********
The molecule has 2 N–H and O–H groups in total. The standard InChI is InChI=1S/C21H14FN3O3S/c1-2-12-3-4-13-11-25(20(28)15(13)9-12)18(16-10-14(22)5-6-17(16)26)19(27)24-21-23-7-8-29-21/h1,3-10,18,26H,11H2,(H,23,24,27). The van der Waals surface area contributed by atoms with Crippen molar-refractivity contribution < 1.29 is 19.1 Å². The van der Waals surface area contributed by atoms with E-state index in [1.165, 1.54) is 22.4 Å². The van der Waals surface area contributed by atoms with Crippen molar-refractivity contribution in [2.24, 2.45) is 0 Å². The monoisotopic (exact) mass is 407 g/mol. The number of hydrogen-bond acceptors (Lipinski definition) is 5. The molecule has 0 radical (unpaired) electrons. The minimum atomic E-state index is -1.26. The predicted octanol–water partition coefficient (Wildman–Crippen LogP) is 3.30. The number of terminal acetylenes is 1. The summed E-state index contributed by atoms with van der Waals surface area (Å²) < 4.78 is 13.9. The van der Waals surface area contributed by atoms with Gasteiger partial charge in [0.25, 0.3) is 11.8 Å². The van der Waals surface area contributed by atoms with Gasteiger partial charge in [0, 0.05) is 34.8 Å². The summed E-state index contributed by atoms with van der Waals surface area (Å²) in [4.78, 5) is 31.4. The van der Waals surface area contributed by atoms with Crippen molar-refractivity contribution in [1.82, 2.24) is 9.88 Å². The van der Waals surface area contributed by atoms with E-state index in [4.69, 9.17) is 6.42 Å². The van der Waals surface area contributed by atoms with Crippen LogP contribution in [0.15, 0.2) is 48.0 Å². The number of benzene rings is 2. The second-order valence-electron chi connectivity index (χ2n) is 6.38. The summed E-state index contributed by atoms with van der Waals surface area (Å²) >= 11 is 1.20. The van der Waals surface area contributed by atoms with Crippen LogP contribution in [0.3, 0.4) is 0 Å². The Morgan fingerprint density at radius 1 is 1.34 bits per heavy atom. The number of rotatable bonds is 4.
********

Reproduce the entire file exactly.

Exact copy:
The molecule has 2 N–H and O–H groups in total. The standard InChI is InChI=1S/C21H14FN3O3S/c1-2-12-3-4-13-11-25(20(28)15(13)9-12)18(16-10-14(22)5-6-17(16)26)19(27)24-21-23-7-8-29-21/h1,3-10,18,26H,11H2,(H,23,24,27). The van der Waals surface area contributed by atoms with Crippen molar-refractivity contribution < 1.29 is 19.1 Å². The van der Waals surface area contributed by atoms with E-state index in [1.165, 1.54) is 22.4 Å². The van der Waals surface area contributed by atoms with Crippen molar-refractivity contribution in [2.24, 2.45) is 0 Å². The monoisotopic (exact) mass is 407 g/mol. The number of hydrogen-bond acceptors (Lipinski definition) is 5. The molecule has 0 radical (unpaired) electrons. The minimum atomic E-state index is -1.26. The predicted octanol–water partition coefficient (Wildman–Crippen LogP) is 3.30. The number of terminal acetylenes is 1. The summed E-state index contributed by atoms with van der Waals surface area (Å²) < 4.78 is 13.9. The van der Waals surface area contributed by atoms with Gasteiger partial charge in [0.25, 0.3) is 11.8 Å². The van der Waals surface area contributed by atoms with Gasteiger partial charge in [0, 0.05) is 34.8 Å². The summed E-state index contributed by atoms with van der Waals surface area (Å²) in [4.78, 5) is 31.4. The van der Waals surface area contributed by atoms with Crippen molar-refractivity contribution in [1.82, 2.24) is 9.88 Å². The van der Waals surface area contributed by atoms with E-state index in [4.69, 9.17) is 6.42 Å². The van der Waals surface area contributed by atoms with Crippen LogP contribution in [0.15, 0.2) is 48.0 Å². The number of benzene rings is 2. The second-order valence-electron chi connectivity index (χ2n) is 6.38. The summed E-state index contributed by atoms with van der Waals surface area (Å²) >= 11 is 1.20. The van der Waals surface area contributed by atoms with Crippen LogP contribution in [0.3, 0.4) is 0 Å². The Morgan fingerprint density at radius 1 is 1.34 bits per heavy atom. The number of rotatable bonds is 4.